September 6 – December 8, 2013: The Alumni Show II exhibition in Ezra and Cecile Zilkha Gallery, featuring painting, sculpture, drawing, installation art, video art, performance, and films
September 12 & 13, 2013: Stripped/Dressed featuring Rise and the Connecticut premiere of Carrugi by Doug Varone and Dancers
September 13, 2013; November 16, 2013; and February 15, 2014: Dine/Dance/Discover, a new event designed to bring audiences closer to the work on stage before and after all three 2013–2014 Breaking Ground Dance Series performances
September 27 & 28, 2013: the Connecticut premiere of Who’s Hungry by Dan Froot and Dan Hurlin
September 29, 2013: the first of twelve recitals featuring the complete piano works of Wesleyan John Spencer Camp Professor of Music Neely Bruce, including two world premieres
October 9–13, 2013: the 37th annual Navaratri Festival, including the Connecticut debut of dancer Aparna Ramaswamy
October 15, 2013: the New England debut of Netherlands-based pianist Reinier van Houdt
October 25, 2013: Malian guitarist Vieux Farka Touré, the “Hendrix of the Sahara”
November 9, 2013: the Connecticut debut of London-based a cappella trio Juice Vocal Ensemble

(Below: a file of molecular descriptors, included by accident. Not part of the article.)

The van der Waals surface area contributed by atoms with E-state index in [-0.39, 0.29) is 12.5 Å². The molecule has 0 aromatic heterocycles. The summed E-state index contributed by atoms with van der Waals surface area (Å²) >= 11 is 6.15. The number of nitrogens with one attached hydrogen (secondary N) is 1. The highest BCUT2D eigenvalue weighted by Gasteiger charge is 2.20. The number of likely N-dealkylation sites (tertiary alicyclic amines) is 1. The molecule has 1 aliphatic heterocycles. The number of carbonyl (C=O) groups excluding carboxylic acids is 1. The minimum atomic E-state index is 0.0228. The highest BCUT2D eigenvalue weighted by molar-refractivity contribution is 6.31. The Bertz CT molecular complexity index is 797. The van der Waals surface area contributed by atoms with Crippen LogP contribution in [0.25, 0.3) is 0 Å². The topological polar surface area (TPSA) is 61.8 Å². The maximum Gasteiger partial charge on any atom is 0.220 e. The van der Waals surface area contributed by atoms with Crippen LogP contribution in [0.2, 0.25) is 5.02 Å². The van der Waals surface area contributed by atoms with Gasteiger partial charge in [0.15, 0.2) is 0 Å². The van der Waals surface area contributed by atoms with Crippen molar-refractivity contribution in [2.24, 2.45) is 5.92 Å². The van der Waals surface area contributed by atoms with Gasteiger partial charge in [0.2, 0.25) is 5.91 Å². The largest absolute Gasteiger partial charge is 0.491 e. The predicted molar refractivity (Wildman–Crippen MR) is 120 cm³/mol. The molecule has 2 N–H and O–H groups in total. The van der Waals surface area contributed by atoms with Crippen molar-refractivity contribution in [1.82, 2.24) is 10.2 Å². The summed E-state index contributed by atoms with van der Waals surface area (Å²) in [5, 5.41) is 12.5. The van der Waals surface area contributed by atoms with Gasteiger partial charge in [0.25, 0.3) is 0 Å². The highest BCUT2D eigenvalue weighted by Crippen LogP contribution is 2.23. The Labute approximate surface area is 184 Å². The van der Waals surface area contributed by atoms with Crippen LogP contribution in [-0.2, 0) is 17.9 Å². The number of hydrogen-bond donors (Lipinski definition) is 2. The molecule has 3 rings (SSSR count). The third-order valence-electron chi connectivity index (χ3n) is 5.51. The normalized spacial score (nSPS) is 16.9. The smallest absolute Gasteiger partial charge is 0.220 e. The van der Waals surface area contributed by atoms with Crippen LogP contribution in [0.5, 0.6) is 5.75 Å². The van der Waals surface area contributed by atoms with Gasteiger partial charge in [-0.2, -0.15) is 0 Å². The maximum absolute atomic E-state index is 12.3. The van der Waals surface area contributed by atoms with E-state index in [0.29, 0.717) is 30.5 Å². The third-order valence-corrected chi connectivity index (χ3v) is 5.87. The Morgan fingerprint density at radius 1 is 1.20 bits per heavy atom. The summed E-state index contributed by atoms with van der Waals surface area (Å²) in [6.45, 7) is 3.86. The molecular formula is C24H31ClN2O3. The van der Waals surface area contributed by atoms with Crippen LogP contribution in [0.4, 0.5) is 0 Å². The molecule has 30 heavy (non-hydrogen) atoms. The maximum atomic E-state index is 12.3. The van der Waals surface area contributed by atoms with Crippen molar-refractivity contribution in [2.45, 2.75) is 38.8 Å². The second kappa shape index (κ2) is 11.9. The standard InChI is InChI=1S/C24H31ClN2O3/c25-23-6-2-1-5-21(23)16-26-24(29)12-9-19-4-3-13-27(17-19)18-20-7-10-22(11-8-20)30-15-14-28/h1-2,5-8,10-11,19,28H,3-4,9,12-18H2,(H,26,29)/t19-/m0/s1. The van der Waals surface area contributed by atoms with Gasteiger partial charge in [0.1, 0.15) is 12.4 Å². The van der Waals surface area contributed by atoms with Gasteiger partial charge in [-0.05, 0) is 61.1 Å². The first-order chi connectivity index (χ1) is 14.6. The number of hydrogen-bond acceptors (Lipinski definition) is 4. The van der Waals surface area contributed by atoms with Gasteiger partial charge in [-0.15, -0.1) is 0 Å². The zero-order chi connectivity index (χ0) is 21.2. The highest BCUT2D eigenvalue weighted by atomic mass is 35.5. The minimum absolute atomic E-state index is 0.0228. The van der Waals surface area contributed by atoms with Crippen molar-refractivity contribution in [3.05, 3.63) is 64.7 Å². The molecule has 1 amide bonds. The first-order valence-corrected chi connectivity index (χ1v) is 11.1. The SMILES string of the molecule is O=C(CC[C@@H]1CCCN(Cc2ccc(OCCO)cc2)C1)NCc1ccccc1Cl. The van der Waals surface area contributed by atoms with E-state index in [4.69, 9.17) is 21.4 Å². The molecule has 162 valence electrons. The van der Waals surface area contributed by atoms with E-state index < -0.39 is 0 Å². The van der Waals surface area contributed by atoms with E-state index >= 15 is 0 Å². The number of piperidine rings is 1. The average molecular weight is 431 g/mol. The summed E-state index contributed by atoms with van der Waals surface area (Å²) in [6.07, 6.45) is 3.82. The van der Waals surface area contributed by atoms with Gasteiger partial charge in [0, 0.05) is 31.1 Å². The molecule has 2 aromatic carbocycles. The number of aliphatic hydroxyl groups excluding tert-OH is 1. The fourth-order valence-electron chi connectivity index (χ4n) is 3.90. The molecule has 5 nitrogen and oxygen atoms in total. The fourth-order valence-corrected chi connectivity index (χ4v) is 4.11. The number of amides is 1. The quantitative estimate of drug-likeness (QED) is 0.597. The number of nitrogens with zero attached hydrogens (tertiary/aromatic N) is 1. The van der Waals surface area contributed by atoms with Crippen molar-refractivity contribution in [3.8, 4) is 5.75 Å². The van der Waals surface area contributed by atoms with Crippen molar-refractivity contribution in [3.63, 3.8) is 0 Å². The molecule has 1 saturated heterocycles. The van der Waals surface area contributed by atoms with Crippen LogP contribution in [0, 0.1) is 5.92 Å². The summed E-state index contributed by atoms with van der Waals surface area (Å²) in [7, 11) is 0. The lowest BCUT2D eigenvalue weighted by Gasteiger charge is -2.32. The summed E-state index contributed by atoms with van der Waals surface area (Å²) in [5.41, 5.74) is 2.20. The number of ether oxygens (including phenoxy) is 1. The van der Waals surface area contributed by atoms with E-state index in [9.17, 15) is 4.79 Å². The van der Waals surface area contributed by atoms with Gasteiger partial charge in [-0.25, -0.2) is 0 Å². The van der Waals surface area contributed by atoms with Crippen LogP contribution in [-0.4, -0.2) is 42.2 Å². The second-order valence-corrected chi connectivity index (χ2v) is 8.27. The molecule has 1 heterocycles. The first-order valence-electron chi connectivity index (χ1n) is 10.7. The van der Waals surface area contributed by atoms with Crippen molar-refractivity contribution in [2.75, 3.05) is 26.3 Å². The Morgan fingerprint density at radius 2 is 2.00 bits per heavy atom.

November 11, 2013: Blood, Muscle, Bone, a performative “teach-in” by choreographers Liz Lerman and Jawole Willa Jo Zollar
November 13–16, 2013: Anton Chekhov’s The Seagull directed by Wesleyan Associate Professor of Theater Yuri Kordonsky
November 15 & 16, 2013: the Connecticut premiere of the dance work Pavement by Kyle Abraham/Abraham.In.Motion
January 30 & 31, 2014: the New England premiere of the theater work HOME/SICK by The Assembly
February 1, 2014: the Connecticut debut of the Ignacio Berroa Trio
February 14, 2014: the first concert in New England by Ukrainian pianist Vadym Kholodenko after winning the Gold Medal in the Van Cliburn International Piano Competition
February 14 & 15, 2014: the New England premiere of Times Bones by San Francisco’s Margaret Jenkins Dance Company
March 8 & 9, 2014: the 15th annual DanceMasters Weekend, featuring a Showcase Performance by three dance companies, and twelve Master Classes over two days
March 27—29, 2014: the Society for Electro-Acoustic Music in the United States conference, to be held in New England for the first time since 1998

Tickets for the 2013-2014 season at the Center for the Arts go on sale on Monday, July 1, 2013. Tickets will be available online at; and starting at Noon by phone at (860) 685-3355, or in person at the Wesleyan University Box Office, located in the Usdan University Center, 45 Wyllys Avenue, Middletown.

Programs, artists, and dates are subject to change without notice.